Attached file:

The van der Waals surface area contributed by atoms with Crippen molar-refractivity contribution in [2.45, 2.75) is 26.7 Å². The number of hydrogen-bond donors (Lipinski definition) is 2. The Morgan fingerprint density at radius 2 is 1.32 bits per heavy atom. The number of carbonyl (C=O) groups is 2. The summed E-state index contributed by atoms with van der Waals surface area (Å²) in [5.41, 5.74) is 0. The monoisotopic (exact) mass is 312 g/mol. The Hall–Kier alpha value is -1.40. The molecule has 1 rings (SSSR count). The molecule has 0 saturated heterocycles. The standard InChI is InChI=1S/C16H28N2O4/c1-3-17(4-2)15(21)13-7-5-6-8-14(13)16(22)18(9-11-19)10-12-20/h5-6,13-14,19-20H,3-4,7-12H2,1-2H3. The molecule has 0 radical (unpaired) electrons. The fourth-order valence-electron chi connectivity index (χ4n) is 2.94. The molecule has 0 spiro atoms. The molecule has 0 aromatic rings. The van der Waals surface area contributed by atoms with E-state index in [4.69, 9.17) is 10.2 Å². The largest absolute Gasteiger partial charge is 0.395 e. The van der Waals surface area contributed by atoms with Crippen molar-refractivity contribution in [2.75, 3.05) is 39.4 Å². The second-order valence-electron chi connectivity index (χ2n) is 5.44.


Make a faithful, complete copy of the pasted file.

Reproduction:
The van der Waals surface area contributed by atoms with Crippen molar-refractivity contribution in [2.45, 2.75) is 26.7 Å². The number of hydrogen-bond donors (Lipinski definition) is 2. The Morgan fingerprint density at radius 2 is 1.32 bits per heavy atom. The number of carbonyl (C=O) groups is 2. The summed E-state index contributed by atoms with van der Waals surface area (Å²) in [5.41, 5.74) is 0. The monoisotopic (exact) mass is 312 g/mol. The Hall–Kier alpha value is -1.40. The molecule has 1 rings (SSSR count). The molecule has 0 saturated heterocycles. The standard InChI is InChI=1S/C16H28N2O4/c1-3-17(4-2)15(21)13-7-5-6-8-14(13)16(22)18(9-11-19)10-12-20/h5-6,13-14,19-20H,3-4,7-12H2,1-2H3. The molecule has 0 radical (unpaired) electrons. The fourth-order valence-electron chi connectivity index (χ4n) is 2.94. The molecule has 0 spiro atoms. The molecule has 0 aromatic rings. The van der Waals surface area contributed by atoms with E-state index in [4.69, 9.17) is 10.2 Å². The largest absolute Gasteiger partial charge is 0.395 e. The van der Waals surface area contributed by atoms with Crippen molar-refractivity contribution in [2.75, 3.05) is 39.4 Å². The second-order valence-electron chi connectivity index (χ2n) is 5.44.